So. It wasn’t newsworthy that a 15 year old boy who had been the target of relentless bullying and threats because he was “feminine” was publicly executed by a classmate – nor did the slaying of another “too feminine” teenager, barely a week later, even register a blip in the national media.
Only now, when thousands of community members in Oxnard and thousands more across the country have held vigils, launched websites, written letters, and otherwise recognized the significance of what happened at that school is the execution of a child for having the temerity to honestly express himself worthy of notice by the Washington Post.
The article is really about what we already know: That many schools – in particular middle schools, where gender-based bullying tends to be the most intense – do not “have programs that promote tolerance among students, provide training for educators, or include policies that specifically prohibit harassment and bullying based on sexual orientation.”
Naturally, the usual suspects weigh in with their mewling that sexual orientation is an “inappropriate topic” for students:
“The vast majority of parents believe it’s their role and their responsibility to teach their kids about sexuality,” said Bill Maier, vice president and resident psychologist for Focus on the Family, a conservative Christian organization. “The way you handle the problem is that you crack down on any sort of bullying or aggression on any child. You don’t single out sexual orientation as this somehow special status.”
Oh, my. So many lies in such a small space. First of all, the vast majority of parents support sexuality education in schools, so Bill receives an F for accuracy. His syntax and logic aren’t much better. How could “sexual orientation” possibly be a special status, when everybody has one? Let’s be charitable and acknowledge that that’s not really what he meant.
What we are actually talking about are children who have been given the impression that gay people, or as is more often the case, people who don’t conform to gender expectations, have a special status that allows them to be the target of bullying. This is the problem that needs addressing, the incorrect notion that some people have a special status that renders them unworthy of the same safety, dignity and respect to which other people are entitled. This problem is not, of course, limited to any one flavor of bigotry, but it is the flavor of bigotry we are discussing at present. It is undeniable that Lawrence King’s killer believed that Lawrence had a special status, one that made it acceptable to kill him.
And where do children acquire beliefs like this? From adults, of course. The adults they hear using language like “pervert” and “faggot” and “abomination,” the adults they hear making demeaning, ignorant statements about other people they know nothing about, perhaps around the dinner table. Adults like Saturday Night Live’s Dennis Miller, who “joked” about Brandon Teena‘s murder that “everyone in this case deserved to die,” and adults like the Montgomery County showerheads (h/t to Emproph). This sort of adult hasn’t been showing themselves much publicly in Loudoun any more, but they’re still out there, spreading their toxins. Some of them in the little group that hangs around NoVA Townhall felt emboldened to come out today, in response to this story.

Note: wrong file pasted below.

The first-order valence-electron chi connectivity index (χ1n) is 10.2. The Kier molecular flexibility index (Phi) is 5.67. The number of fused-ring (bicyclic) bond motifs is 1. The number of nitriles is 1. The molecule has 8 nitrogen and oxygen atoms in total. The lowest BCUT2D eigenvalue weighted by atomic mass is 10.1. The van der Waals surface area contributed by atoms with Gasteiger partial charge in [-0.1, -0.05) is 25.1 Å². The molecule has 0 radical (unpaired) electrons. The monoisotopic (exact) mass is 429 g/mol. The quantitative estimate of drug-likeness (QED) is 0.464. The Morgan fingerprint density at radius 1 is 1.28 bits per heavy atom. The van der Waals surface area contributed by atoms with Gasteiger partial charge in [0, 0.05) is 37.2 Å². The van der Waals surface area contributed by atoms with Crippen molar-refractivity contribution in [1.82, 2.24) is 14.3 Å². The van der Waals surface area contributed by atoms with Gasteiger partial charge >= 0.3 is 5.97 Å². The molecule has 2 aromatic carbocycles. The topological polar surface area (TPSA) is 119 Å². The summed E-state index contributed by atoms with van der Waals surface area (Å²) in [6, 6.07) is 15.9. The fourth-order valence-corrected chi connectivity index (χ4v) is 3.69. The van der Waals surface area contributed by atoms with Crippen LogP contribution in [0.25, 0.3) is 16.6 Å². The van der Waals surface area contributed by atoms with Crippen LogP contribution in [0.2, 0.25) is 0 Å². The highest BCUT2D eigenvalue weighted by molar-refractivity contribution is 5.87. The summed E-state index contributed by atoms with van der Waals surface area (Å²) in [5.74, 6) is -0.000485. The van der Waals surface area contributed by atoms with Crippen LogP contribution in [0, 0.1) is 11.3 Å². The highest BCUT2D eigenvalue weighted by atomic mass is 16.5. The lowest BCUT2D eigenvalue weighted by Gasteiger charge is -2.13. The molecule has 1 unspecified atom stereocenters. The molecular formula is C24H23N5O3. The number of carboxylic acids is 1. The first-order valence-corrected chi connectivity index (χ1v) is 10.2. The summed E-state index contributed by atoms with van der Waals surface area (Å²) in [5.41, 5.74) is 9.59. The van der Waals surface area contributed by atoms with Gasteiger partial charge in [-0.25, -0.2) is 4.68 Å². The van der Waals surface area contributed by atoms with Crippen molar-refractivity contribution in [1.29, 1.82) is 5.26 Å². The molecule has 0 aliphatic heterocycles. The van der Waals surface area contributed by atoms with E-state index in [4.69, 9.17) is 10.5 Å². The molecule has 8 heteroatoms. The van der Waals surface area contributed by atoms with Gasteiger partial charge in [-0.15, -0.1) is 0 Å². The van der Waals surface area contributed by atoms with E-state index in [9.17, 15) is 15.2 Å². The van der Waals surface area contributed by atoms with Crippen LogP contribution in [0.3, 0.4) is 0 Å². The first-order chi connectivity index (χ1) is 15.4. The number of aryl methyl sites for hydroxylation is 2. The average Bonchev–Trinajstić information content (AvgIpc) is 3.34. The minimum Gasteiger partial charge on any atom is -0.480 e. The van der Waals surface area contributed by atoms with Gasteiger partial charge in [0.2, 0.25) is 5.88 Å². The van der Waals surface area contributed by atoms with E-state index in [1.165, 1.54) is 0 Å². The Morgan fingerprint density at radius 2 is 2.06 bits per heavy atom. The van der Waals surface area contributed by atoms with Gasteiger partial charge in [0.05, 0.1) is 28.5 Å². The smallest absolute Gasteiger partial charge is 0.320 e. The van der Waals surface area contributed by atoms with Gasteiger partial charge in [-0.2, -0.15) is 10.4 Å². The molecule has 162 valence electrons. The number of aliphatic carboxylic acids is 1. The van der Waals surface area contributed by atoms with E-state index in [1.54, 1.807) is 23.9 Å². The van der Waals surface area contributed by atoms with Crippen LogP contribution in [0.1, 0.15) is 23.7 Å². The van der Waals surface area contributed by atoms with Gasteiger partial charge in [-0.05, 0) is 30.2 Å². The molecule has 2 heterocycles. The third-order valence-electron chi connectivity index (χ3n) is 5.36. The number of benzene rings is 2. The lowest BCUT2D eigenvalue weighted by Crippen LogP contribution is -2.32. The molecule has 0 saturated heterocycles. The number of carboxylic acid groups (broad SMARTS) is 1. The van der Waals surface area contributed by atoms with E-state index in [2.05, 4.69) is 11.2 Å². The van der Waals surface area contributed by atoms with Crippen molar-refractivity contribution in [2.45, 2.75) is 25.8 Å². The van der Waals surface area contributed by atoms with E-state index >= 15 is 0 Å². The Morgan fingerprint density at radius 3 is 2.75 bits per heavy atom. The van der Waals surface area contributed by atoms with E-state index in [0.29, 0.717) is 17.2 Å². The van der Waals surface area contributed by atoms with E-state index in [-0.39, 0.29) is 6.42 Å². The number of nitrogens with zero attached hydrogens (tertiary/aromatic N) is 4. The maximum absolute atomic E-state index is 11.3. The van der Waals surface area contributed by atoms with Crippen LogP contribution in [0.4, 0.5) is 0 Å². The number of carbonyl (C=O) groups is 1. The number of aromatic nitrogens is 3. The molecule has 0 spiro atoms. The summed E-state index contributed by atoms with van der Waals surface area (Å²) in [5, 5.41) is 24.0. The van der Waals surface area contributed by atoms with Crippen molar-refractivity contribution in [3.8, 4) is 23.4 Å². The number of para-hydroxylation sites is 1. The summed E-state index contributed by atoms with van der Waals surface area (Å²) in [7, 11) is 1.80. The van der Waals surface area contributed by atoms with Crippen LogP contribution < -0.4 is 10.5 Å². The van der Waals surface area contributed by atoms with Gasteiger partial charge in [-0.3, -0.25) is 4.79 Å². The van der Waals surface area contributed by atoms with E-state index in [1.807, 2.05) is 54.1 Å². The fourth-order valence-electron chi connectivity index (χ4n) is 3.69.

Naturally, the willfully ignorant (but happy to be judgmental anyway) Sophrosyne is “speechless,” but for all the wrong reasons. Did we not just go through a learning process in this community where the core lesson was that what’s important about a family is the love and security it provides, not what it looks like? I’ll admit that I’m somewhat speechless too – but because of the sacrifices that Thomas Beatie is willing to make to become a parent. That fact – that he and his wife really, really want to be parents, and are willing to sacrifice so much – indicates to me that this couple will be outstanding parents. Sophrosyne, your concern is badly misplaced. It’s the people who conceive by accident that we should be worried about. You just don’t get it. You should try learning something you don’t already “know.”
And naturally, Donna Rose does get it:
No matter who you are, this story will likely affect you in some way. You just don’t know it yet. It will refocus discussion on what, exactly, constitutes a man and a woman. It will raise questions about family and marriage that will transcend transgender. It will spark any number of moral debates. There will be pushback and it will not be pretty. It may even cause you to ask questions about your own open-mindedness and acceptance that you thought you had answered but somehow may now realize you haven’t.
Although some are seeing mostly doom and gloom from this I’m not there. In fact, I see rays of light that seem like hope to me. The same way that the disappointments of ENDA got people saying the word “transgender” in places I never imagined hearing it, so too will this situation spark conversation. To be sure, much of the conversation will be negative and will make our blood boil, but that’s the nature of social change. This is how it happens. But there is a positive side as well. We just need to give it time to brew.
So please, go right ahead and talk. The more everybody talks, the more everybody learns – and that’s a good thing, because ignorance kills.